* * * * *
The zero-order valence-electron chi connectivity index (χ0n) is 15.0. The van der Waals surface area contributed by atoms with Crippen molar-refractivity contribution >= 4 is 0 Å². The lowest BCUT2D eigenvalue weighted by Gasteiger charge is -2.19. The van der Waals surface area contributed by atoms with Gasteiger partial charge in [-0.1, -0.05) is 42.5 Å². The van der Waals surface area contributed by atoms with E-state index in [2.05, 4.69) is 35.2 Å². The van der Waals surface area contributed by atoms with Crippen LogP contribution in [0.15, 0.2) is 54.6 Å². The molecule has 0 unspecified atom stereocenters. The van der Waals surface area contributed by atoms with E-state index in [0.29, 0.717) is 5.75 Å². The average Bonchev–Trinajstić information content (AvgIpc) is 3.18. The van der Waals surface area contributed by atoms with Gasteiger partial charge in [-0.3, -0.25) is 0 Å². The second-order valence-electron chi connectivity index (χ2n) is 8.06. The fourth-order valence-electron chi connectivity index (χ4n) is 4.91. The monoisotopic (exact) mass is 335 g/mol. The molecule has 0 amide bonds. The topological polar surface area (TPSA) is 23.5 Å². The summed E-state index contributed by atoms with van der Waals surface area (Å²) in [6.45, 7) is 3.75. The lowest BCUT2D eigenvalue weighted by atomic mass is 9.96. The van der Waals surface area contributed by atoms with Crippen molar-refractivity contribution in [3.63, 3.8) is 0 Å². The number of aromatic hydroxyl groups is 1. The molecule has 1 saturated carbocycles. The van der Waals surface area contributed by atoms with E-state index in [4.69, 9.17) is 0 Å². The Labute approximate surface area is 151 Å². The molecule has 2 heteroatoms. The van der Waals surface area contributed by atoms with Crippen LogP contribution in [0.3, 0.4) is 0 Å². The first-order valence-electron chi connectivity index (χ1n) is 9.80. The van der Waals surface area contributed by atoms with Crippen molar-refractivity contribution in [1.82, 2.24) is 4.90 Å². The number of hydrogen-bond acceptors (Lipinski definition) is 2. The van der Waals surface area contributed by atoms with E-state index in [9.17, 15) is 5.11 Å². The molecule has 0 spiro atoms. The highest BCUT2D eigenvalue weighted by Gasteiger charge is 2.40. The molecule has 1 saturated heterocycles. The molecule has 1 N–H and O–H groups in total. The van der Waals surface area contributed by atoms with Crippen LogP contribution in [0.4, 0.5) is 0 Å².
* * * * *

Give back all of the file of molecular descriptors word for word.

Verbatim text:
The zero-order valence-electron chi connectivity index (χ0n) is 15.0. The van der Waals surface area contributed by atoms with Crippen molar-refractivity contribution >= 4 is 0 Å². The lowest BCUT2D eigenvalue weighted by Gasteiger charge is -2.19. The van der Waals surface area contributed by atoms with Gasteiger partial charge in [-0.1, -0.05) is 42.5 Å². The van der Waals surface area contributed by atoms with E-state index in [2.05, 4.69) is 35.2 Å². The van der Waals surface area contributed by atoms with Crippen LogP contribution in [0.15, 0.2) is 54.6 Å². The molecule has 0 unspecified atom stereocenters. The van der Waals surface area contributed by atoms with E-state index in [0.29, 0.717) is 5.75 Å². The average Bonchev–Trinajstić information content (AvgIpc) is 3.18. The van der Waals surface area contributed by atoms with Gasteiger partial charge in [-0.3, -0.25) is 0 Å². The second-order valence-electron chi connectivity index (χ2n) is 8.06. The fourth-order valence-electron chi connectivity index (χ4n) is 4.91. The monoisotopic (exact) mass is 335 g/mol. The molecule has 0 amide bonds. The topological polar surface area (TPSA) is 23.5 Å². The summed E-state index contributed by atoms with van der Waals surface area (Å²) in [6.45, 7) is 3.75. The lowest BCUT2D eigenvalue weighted by atomic mass is 9.96. The van der Waals surface area contributed by atoms with Crippen molar-refractivity contribution in [3.63, 3.8) is 0 Å². The number of aromatic hydroxyl groups is 1. The molecule has 1 saturated carbocycles. The van der Waals surface area contributed by atoms with E-state index in [4.69, 9.17) is 0 Å². The Labute approximate surface area is 151 Å². The molecule has 2 heteroatoms. The van der Waals surface area contributed by atoms with Crippen LogP contribution in [0.3, 0.4) is 0 Å². The first-order valence-electron chi connectivity index (χ1n) is 9.80. The van der Waals surface area contributed by atoms with Crippen molar-refractivity contribution in [1.82, 2.24) is 4.90 Å². The number of hydrogen-bond acceptors (Lipinski definition) is 2. The van der Waals surface area contributed by atoms with E-state index in [9.17, 15) is 5.11 Å². The molecule has 0 spiro atoms. The highest BCUT2D eigenvalue weighted by Gasteiger charge is 2.40. The molecule has 1 saturated heterocycles. The molecule has 1 N–H and O–H groups in total. The van der Waals surface area contributed by atoms with Crippen LogP contribution in [0.4, 0.5) is 0 Å².